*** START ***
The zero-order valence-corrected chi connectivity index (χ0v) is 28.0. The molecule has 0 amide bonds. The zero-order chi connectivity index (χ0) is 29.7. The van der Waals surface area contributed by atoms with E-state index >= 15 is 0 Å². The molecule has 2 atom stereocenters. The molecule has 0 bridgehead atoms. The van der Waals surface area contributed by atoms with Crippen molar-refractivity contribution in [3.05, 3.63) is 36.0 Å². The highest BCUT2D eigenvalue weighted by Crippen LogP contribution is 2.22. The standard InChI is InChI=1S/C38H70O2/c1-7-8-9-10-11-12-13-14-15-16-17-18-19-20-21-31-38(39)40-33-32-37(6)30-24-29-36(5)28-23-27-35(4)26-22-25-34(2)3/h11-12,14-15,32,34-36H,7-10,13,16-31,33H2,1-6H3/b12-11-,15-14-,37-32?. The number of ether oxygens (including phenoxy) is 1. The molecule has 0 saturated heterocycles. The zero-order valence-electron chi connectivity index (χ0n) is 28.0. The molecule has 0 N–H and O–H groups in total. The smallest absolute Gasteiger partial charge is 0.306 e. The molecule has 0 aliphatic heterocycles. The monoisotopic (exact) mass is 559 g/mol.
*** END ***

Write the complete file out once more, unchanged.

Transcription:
The zero-order valence-corrected chi connectivity index (χ0v) is 28.0. The molecule has 0 amide bonds. The zero-order chi connectivity index (χ0) is 29.7. The van der Waals surface area contributed by atoms with E-state index >= 15 is 0 Å². The molecule has 2 atom stereocenters. The molecule has 0 bridgehead atoms. The van der Waals surface area contributed by atoms with Crippen molar-refractivity contribution in [3.05, 3.63) is 36.0 Å². The highest BCUT2D eigenvalue weighted by Crippen LogP contribution is 2.22. The standard InChI is InChI=1S/C38H70O2/c1-7-8-9-10-11-12-13-14-15-16-17-18-19-20-21-31-38(39)40-33-32-37(6)30-24-29-36(5)28-23-27-35(4)26-22-25-34(2)3/h11-12,14-15,32,34-36H,7-10,13,16-31,33H2,1-6H3/b12-11-,15-14-,37-32?. The number of ether oxygens (including phenoxy) is 1. The molecule has 0 saturated heterocycles. The zero-order valence-electron chi connectivity index (χ0n) is 28.0. The molecule has 0 N–H and O–H groups in total. The smallest absolute Gasteiger partial charge is 0.306 e. The molecule has 0 aliphatic heterocycles. The monoisotopic (exact) mass is 559 g/mol.